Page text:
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Voices ᐋ ᐄᔮᔨᐧᒫᓂᐧᐃᒡ

Paying what you owe

BY Will Nicholls Mar 2, 2023

Promises forgotten, treaties not honoured and fiduciary obligations unfulfilled underly the relationship First Nations have lived with both federal and provincial governments. In most cases it means going to courts for justice, to make our partners live up to their signatures. It’s an uneven battle, as many First Nations have limited funds to pay for lawyers and court costs compared to unlimited government resources.

In fact, some payouts have come close to the amount the governments have spent on legal fees to fight First Nation legal cases. In many cases, the years waiting through appeals, delays and technical manoeuvres make a mockery of the justice system.

For example, Zongidaya Nelson of the Roseau River Anishinaabe First Nation in Manitoba is the lead plaintiff in a case seeking $11 billion in compensation from the Canadian government on behalf of Treaty 1 status members. It includes damages, compensation and interest for more than 150 years of non-compliance by Canada.

Nelson says the Crown failed to uphold treaty obligations by ignoring inflation when determining payments to status members. The claims say that the government did not consult members on the amount of the $5 per year annuity.

“We were left without the ability to access finances, goods and tools which would foster our equal participation in a foreign economy which the Crown forced upon us,” said Nelson. He added that reconciliation is tied to modernizing the annuity payments.

Included in the case is a reference to the Robinson treaties of 1850 where the Crown agreed that annuities would be increased as revenues from those lands increased.

The case invokes the United Nations Declaration on the Rights of Indigenous Peoples, which was adopted by Canada. It entitles First Nations to seek restitution for treaty violations and for land and resources that were taken from them. This is only one of many cases that First Nations and the Inuit have before the courts.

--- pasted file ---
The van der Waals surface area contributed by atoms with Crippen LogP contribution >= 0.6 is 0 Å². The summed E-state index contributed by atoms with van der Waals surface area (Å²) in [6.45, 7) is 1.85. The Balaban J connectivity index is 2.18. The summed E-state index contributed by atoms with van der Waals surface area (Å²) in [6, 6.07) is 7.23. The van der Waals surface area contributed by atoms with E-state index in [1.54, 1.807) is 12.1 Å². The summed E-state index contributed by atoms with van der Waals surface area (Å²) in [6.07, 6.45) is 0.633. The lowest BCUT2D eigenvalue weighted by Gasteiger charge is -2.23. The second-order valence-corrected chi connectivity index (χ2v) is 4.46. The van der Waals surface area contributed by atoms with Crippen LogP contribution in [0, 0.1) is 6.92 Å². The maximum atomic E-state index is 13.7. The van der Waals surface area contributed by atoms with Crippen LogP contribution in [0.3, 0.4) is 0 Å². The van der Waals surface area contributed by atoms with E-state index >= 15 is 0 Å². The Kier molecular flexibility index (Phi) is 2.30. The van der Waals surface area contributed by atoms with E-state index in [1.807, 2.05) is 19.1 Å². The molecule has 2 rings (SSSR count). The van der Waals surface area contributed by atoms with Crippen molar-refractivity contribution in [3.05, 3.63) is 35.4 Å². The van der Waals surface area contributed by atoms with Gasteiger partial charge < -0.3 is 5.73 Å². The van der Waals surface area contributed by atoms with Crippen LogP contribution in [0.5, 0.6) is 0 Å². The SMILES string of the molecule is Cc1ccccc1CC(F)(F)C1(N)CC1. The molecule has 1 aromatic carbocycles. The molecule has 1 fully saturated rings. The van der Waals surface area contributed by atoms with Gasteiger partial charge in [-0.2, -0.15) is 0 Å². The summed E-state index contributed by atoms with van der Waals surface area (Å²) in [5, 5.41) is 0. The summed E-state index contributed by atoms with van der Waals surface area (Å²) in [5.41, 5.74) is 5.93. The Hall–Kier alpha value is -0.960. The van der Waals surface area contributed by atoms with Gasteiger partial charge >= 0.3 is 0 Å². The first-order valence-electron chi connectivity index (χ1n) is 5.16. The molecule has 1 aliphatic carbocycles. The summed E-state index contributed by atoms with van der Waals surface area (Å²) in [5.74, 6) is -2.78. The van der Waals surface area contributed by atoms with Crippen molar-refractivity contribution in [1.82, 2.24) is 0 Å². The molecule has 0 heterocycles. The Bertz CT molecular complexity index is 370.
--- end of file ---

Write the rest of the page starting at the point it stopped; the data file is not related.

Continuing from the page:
A spokesperson for Crown-Indigenous Relations and Northern Affairs said, “More needs to be done with regards to renewing the treaty relationship.” He added the government will continue to work with First Nations to advance treaty relationships and work to ensure reconciliation becomes a reality.

If that is the truth, why is it so hard to pay what is owed without a battle in the courts? Why is it so hard to understand the pain a person feels when their children are taken from them? The loss of murdered and missing women and girls without real police investigations? The systematic racism First Nations people experience to this day despite commissions and court cases? 

It’s not just about paying what Canada owes in monetary or fiduciary obligations but what they owe in terms of equality for all Canadians. What every Canadian expects from Canada or their province is not what any First Nations person will receive. It’s time to understand what should be paid to let First Nations know they are just as important as anyone else.

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Will Nicholls is a Cree from Mistissini. He started his career off in radio and is still one of the youngest radio DJ’s in Canadian history, having a regular show on CFS Moosonee at the age of 12. Will was one of the founding members of the Nation, and has been its only Editor-in-Chief.